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Posted on: July 29, 2019

Urban Coyotes: Don't feed the wildlife

coyote_spotlight

In order to minimize the chances of close-contact encounters between residents and urban coyotes, the City wishes to remind residents of the importance of discouraging urban wildlife from becoming too comfortable around humans.

As always, we encourage residents to be cautious of coyotes and other forms of urban wildlife. According to Texas Parks & Wildlife (TPWD), coyotes live with and among people in all urban areas in Texas, including The Colony. Coyotes typically avoid people - and that's how it should be. In fact, people are often surprised to learn that coyotes are important predators in urban areas and keep other wildlife populations in check (especially rodents and rabbits but also skunks and raccoons).

However, coyotes are still wild animals and must be treated accordingly. They are also among the primary carriers of rabies. Taking responsible precautions throughout the community can allow people and coyotes to safely co-exist within our cities. We strongly encourage all residents to heed the following:

DO NOT FEED THE COYOTES

Not only is it a violation of city ordinance to feed wildlife (Article VI, Sec. 5-24), intentionally feeding coyotes can directly result in aggression towards people and other threatening behaviors. As stated above, coyotes typically avoid people but that could change if they learn to associate humans with food.

Also, don’t feed wildlife accidentally. Coyotes are opportunistic omnivores and will readily exploit any potential source of food. Because coyotes frequently eat rodents, anything that attracts rodents can also attract coyotes. The following actions can prevent coyotes from being attracted to your yard:

  • Secure your trash receptacles;
  • Keep pet food indoors;
  • Sweep up fallen seed under bird feeders;
  • Pick up fallen fruit from trees; and,
  • Remove firewood or brush piles to avoid attracting rodents.

KEEP PETS SAFE

To keep pets safe, it is imperative that pet-owners do not allow pets to roam freely, including at city parks where leash laws apply. Pets that roam freely face many threats and may wind up missing, injured, sick, or killed. Pets are often injured or killed by cars or other domestic animals. Lastly, they may encounter a hungry wild animal that doesn’t discern a domestic pet from prey.

WHAT TO DO IF YOU SEE A COYOTECoyote_vertical

Do not panic if you see a coyote. As mentioned before, they occur in our cities. A sighting of a coyote acting appropriately and non-aggressively does not require a response.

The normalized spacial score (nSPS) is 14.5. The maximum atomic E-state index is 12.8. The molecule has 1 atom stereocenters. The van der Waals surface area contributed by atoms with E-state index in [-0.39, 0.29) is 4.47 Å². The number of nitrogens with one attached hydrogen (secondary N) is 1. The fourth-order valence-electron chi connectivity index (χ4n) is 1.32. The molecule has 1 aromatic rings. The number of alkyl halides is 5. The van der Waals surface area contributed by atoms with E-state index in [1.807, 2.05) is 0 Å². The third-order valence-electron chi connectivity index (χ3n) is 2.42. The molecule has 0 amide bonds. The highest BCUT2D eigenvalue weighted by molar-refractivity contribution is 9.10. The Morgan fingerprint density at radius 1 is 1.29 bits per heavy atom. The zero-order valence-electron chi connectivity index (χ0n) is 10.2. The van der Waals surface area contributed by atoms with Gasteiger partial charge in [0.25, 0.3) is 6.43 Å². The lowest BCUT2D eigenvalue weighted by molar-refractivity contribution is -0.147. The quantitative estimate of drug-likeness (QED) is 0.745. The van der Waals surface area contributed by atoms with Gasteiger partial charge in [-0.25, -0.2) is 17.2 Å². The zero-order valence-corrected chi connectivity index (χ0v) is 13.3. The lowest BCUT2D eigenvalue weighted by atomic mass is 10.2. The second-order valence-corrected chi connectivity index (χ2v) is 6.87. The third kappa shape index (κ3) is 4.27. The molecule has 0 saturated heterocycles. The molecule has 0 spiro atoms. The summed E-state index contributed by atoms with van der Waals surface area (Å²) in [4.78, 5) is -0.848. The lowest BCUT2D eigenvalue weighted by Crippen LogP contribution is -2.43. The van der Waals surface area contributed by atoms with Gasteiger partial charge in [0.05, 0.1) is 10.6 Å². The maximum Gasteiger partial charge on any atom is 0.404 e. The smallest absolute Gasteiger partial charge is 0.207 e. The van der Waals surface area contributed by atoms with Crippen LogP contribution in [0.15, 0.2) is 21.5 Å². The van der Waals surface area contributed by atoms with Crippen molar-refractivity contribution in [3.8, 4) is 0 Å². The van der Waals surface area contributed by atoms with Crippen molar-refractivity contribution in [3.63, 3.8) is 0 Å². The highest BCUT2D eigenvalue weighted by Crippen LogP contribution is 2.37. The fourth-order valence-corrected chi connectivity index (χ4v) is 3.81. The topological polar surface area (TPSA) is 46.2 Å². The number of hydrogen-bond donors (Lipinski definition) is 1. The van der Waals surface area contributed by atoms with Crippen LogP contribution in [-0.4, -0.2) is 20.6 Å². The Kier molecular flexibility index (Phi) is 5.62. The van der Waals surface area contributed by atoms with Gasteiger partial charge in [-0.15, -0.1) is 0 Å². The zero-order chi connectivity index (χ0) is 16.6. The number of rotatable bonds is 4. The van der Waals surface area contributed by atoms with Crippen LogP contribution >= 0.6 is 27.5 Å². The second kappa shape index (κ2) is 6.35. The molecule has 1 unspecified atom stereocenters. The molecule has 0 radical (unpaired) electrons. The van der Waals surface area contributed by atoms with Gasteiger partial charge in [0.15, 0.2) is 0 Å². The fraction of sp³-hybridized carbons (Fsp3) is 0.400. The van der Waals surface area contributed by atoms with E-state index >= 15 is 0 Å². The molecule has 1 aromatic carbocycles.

However, if a coyote frequents an area, show them they are not welcome. “Hazing” a coyote, or showing it signs of aggression each time it is seen, will usually discourage its presence and helps to re-establish its fear of humans. Coyotes follow predictable patterns, and negative behavior can often be corrected. Examples of hazing include:

  • Making loud noises such as yelling, clapping, blowing a whistle, hitting noisy objects together, or using an air horn;
  • Waving hands, stomping feet, or jumping;
  • Spraying water; and,
  • Throwing small objects at the animal with the intent to hit.

Patrons of city parks (particularly those with lots of foliage cover and green space, such as Bill Allen, Stewart Creek Park, the Shoreline Trail and Turner Soccer Fields) should consider carrying along a hazing device like an air horn or a whistle on their walks or runs. If you encounter an aggressive coyote, notify authorities by calling 9-1-1. Aggressive behavior is not normal and could be a sign of an unhealthy or habituated animal.

WARNING SIGNS

Coyotes have been well studied in urban environments. Research shows that coyotes have predictable patterns of behavior that can sometimes be adjusted when they advance to more aggressive behaviors. Below are a few warning behaviors that can progress in coyotes that have become habituated:

  • An increase in observing coyotes on streets and in yards at night;
  • Coyotes approaching adults and/or taking pets at night;
  • Early morning and late afternoon daylight observance of coyotes on streets and in parks and yards;
  • Daylight observance of coyotes chasing or taking pets;
  • Attacking and taking pets on leash or in close proximity to their owners, chasing joggers, bicyclists, and other adults;
  • Seen at mid-day around children’s play area, school grounds, or parks; and,
  • Coyotes acting aggressively towards adults in mid-day.

For more information about coyotes and urban wildlife in general, please contact The Colony Animal Services at 972-370-9250.

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